TAKING A TRADE

A trading opportunity arises when the market price of the option deviates from its fair value — that is, the value that implies zero profit for both buyers and sellers. We assume that trading opportunities are inherent to combinations for which the absolute difference between market and fair values exceeds 1%. The relative frequency of such combinations reflects the abundance of potential trading opportunities existing in the market at a specific time moment.

“Trading opportunities” (above) shows that in crisis, potential trading opportunities exceed those in a calm market. As expiration approaches, the number of trading opportunities falls sharply. However, during the crisis, the rate of this decrease is not as high as during the calm period. Close to expiration, the number of opportunities existing during the crisis is greater than those in the calm period. Also, far from the expiration, the difference between trading potentials is negligible.

Thus, when expiration approaches, more unfairly priced combinations arise during the crisis. Does it mean that the criterion used to reveal potentially profitable combinations would allow identifying these additional trading opportunities, which could raise the number of profitable combinations. Analyzing the criterion effectiveness will answer this.

CRITERION EFFECTIVENESS

Several valuation methods should be applied to investigate the impact of the crisis on criterion effectiveness. We begin with ranking analysis developed on the basis of the set theory. This method is based on calculation of the coefficient of the criterion effectiveness k:

k=KP X B/K X P

In the above, B is the total number of combinations (500 in this study, which is the number of straddles in every portfolio), K is the number of combinations with expected profit higher than 1% of the current underlying asset price, P is the number of combinations with profit realized at expiration that is higher than 1% of the current underlying asset price, KP is the number of combinations included in both K and P sets (those of the profitable combinations which were correctly identified by the criterion at the stage of portfolio creation).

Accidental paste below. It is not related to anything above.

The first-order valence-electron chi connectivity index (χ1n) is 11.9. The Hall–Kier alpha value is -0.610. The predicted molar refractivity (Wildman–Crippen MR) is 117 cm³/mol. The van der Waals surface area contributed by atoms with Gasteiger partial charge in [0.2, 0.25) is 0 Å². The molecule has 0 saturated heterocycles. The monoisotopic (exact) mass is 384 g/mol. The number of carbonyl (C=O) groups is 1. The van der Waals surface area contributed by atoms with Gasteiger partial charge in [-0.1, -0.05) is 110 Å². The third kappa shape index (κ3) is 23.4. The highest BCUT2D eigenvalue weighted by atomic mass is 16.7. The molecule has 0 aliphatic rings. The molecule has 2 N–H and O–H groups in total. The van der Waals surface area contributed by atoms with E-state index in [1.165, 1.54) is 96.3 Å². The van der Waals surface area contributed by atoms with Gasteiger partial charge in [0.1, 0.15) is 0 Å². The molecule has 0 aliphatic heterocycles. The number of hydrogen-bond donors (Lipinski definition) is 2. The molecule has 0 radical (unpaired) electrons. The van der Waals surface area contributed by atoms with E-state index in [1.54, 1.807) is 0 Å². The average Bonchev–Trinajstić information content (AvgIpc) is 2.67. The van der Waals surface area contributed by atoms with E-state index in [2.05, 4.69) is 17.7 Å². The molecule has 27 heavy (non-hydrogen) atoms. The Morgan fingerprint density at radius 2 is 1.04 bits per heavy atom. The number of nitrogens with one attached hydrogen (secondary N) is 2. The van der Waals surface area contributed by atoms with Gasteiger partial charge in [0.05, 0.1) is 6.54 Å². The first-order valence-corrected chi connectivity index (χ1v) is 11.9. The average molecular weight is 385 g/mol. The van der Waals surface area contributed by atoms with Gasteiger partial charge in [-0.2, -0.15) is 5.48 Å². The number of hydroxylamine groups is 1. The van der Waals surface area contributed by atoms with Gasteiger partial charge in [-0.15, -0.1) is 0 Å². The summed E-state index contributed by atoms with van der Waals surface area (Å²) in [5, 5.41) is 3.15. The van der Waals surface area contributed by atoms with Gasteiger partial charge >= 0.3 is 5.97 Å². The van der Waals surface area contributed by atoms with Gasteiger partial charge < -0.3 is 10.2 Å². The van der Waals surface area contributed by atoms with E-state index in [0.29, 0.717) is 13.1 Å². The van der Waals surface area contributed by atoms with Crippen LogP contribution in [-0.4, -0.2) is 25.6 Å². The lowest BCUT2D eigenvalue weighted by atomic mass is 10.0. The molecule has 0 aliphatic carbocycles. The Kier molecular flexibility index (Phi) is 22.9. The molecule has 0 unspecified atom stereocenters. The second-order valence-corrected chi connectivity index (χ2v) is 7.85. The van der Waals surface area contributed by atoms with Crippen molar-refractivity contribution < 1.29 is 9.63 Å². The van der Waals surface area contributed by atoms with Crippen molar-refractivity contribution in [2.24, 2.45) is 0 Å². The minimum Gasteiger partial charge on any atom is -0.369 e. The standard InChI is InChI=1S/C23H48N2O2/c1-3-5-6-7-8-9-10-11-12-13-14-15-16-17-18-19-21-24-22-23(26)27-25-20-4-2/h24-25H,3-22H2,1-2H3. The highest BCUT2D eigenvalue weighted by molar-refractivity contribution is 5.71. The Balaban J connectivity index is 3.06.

The criterion is considered to possess a forecasting capacity when k value exceeds 1. The higher the value of this coefficient, the more effective is the criterion.

“Ranking analysis” shows that the criterion used in this study does not allow benefiting from the sharp rise in the number of trading opportunities occurring during the crisis. While near expiration, the number of trading opportunities is much higher during the crisis than during the calm period, the criterion based on mathematical expectation and on lognormal distribution is more effective in a quiet market. However, when this criterion is applied far from expiration, it shows the same effectiveness regardless of the market phase. In both market environments, the criterion effectiveness is highest close to expiration and decreases sharply as the time to expiration increases.

Ranking analysis of criterion effectiveness estimates the relationship between different combination sets. This method is based on relative frequencies and omits absolute profits of separate combinations. This drawback can be compensated for by considering deviations of actual profits from their expected values and by using correlations between criterion and profit values.

The difference between expected and realized profits increases as the interval between portfolio creation and expiration widens. Such direct relationship is evident both during calm and crisis periods. However, during the crisis, the divergence of two profits increases at a higher rate (see “Deviations from reality,” above). Positive difference means that potential profitability of a combination was overestimated. Negative difference implies that the criterion underestimated the potential profit.